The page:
IKEA's New Black Kitchen Cabinets Are Literally Garbage

IKEA's New Black Kitchen Cabinets Are Literally Garbage

252515f0fb8c9cb8ed5eb86c22c4d3f91a45066c?w=240&h=240&fit=crop
Maggie Coughlan
Feb 6, 2017

IKEA's new cabinets are literally garbage. Kungsbacka, the Swedish furniture retailer's latest line of kitchen cabinets, is made from reclaimed industrial wood and recycled plastic bottles.

IKEA collaborated with Swedish design studio Form Us With Love to create a sleek collection of anthracite cabinets with a matte finish (you know we love a black kitchen!). Each 15.75-by-31.5-inch cabinet uses 25 plastic bottles.

"Since our products [are] consumed by a lot of people, we believe we can make a huge difference by actually changing the way we use resources and use recycled materials," product developer at IKEA Anna Granath says in a video about the company's sustainability initiatives:

Despite being made out of trash, the inspiration for these elegant cabinets — which boast a 45-degree chamfer (a symmetrical sloping edge) at the top and bottom of each to enhance the horizontal lines in the kitchen — came from something far from a landfill.

"The function of the chamfer is emotive. It's an ingeniously generous shape making use of an industrial process sparingly to add something extra, breaking the rigid formality and flatness of kitchen fronts. We wanted it to feel like a black t-shirt, tune to fit right, practical and still precious," Form With Us Love's creative director John Löfgren said in a press release.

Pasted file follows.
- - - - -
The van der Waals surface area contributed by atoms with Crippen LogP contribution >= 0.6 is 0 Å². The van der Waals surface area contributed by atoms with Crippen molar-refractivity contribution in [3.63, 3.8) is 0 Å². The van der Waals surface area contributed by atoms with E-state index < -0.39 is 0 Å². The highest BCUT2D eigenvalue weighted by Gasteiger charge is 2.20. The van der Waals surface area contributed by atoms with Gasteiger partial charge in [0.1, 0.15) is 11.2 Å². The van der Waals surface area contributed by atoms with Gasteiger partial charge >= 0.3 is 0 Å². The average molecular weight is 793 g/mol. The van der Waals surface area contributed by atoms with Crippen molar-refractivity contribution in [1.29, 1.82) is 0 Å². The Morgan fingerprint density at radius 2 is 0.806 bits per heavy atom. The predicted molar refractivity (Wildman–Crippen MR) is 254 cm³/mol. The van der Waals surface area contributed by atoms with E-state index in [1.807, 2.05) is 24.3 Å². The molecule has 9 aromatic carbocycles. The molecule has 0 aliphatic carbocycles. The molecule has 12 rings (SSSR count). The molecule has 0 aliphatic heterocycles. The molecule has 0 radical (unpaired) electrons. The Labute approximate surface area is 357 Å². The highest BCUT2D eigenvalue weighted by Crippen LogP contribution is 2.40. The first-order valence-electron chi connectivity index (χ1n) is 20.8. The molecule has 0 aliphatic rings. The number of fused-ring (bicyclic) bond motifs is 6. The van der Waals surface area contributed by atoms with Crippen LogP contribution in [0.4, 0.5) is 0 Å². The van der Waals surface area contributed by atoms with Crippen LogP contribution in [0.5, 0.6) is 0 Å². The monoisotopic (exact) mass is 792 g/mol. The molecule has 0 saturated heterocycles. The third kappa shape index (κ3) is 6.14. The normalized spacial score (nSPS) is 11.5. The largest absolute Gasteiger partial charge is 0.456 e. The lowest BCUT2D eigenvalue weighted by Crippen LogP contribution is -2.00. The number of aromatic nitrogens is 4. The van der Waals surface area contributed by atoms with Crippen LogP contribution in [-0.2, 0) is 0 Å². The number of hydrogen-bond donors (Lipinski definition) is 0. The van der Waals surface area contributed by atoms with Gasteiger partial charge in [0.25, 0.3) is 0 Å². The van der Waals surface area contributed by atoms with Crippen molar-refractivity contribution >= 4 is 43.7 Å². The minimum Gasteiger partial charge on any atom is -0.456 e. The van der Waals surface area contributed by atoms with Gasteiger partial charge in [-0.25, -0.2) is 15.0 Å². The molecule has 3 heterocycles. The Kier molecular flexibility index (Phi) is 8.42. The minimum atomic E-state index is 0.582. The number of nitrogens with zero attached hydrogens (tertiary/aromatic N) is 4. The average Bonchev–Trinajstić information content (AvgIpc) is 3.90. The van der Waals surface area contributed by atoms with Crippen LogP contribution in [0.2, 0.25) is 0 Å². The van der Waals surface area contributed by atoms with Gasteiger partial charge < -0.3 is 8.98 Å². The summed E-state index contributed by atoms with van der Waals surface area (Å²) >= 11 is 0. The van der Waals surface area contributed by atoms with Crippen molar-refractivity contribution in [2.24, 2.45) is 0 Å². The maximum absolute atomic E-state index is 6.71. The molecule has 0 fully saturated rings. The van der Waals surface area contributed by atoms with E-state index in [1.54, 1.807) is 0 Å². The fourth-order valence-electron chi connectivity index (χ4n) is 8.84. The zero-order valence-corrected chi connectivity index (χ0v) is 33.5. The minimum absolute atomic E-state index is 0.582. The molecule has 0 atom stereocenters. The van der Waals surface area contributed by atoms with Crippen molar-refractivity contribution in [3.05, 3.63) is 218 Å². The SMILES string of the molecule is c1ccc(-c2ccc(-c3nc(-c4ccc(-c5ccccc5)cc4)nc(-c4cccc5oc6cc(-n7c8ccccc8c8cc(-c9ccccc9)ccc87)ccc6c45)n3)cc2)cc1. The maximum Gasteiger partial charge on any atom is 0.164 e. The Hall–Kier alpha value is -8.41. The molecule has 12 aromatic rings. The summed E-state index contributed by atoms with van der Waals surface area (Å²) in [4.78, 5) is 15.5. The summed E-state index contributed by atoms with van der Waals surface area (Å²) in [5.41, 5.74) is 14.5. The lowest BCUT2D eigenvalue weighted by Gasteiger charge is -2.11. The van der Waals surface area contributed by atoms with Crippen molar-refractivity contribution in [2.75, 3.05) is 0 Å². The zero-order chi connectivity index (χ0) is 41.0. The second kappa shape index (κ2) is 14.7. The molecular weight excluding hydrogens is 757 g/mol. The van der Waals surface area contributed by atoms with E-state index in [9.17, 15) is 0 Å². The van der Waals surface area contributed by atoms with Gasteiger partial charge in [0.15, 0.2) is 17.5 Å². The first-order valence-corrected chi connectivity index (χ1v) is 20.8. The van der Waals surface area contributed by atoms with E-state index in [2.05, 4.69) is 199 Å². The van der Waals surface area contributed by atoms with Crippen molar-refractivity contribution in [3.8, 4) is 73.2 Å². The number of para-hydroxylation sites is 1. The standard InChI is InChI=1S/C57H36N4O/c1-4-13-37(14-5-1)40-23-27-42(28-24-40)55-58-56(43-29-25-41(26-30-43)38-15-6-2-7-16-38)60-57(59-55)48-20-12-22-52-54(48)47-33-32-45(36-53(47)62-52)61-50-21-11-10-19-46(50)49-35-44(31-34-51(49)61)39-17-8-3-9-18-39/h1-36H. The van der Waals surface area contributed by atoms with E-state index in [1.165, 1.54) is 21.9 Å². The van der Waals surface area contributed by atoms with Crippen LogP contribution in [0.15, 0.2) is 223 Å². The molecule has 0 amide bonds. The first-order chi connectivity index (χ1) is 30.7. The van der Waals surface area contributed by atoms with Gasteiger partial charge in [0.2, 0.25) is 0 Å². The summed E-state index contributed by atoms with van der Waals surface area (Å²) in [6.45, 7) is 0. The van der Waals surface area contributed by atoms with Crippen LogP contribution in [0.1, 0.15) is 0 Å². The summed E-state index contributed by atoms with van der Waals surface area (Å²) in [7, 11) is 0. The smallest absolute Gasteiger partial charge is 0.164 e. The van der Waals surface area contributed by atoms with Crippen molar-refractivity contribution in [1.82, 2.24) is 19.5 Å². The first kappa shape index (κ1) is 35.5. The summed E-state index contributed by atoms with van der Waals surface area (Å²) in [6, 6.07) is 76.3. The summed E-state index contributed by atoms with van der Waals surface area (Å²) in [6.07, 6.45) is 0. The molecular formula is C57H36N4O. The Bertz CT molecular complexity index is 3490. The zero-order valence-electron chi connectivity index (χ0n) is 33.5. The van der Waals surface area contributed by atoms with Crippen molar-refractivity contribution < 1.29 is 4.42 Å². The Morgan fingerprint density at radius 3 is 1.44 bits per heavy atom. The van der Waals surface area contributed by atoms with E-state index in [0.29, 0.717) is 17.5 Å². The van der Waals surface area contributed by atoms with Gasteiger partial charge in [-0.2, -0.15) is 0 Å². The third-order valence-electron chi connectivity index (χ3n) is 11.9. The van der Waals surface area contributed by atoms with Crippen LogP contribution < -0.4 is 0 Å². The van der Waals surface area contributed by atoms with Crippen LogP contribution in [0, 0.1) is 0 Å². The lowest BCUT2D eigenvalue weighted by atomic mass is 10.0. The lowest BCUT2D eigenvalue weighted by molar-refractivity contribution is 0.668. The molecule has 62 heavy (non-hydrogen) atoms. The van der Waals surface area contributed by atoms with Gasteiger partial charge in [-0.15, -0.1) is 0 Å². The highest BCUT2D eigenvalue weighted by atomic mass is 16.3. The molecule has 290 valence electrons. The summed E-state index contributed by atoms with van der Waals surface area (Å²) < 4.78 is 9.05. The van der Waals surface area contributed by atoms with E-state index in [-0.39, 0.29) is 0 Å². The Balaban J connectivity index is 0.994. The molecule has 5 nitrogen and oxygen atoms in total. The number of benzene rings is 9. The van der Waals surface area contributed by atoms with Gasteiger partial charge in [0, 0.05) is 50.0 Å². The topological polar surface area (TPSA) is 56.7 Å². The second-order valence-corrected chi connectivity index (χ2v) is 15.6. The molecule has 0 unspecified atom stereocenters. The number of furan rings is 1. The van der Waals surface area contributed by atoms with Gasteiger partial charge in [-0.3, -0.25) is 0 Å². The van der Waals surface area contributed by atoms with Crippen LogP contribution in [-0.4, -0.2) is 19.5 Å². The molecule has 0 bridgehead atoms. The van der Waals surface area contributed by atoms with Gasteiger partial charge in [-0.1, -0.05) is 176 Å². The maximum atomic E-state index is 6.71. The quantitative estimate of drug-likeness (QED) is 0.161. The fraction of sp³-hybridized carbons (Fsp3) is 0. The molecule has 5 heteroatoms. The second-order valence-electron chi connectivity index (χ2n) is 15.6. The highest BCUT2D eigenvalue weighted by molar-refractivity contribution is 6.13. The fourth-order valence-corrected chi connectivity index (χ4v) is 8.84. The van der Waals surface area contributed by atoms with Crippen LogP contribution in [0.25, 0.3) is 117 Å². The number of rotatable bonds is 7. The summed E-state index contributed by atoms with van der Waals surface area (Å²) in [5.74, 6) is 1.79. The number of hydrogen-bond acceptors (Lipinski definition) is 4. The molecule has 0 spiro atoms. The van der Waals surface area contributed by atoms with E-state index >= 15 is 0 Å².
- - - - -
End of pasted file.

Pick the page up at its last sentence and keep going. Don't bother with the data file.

Kungsbacka joins IKEA's Sektion system, which the furniture retailer launched in 2015. Prices range from $15 for a drawer front to $105 for a 90" cover panel..

"Sustainability should be for the many people. It should not only be for the ones that can afford it and that was something really important for us when we started the development of Kungsbacka," Granath added.

Kungsbacka comes with IKEA's 25-year warranty.

"Our aim is to increase the share of recycled materials in our products. We are looking into new ways how to reuse materials, such as wood fiber, foam, paper, plastics, so that we can give the materials new life in a new product," Granath said.

Created with Sketch.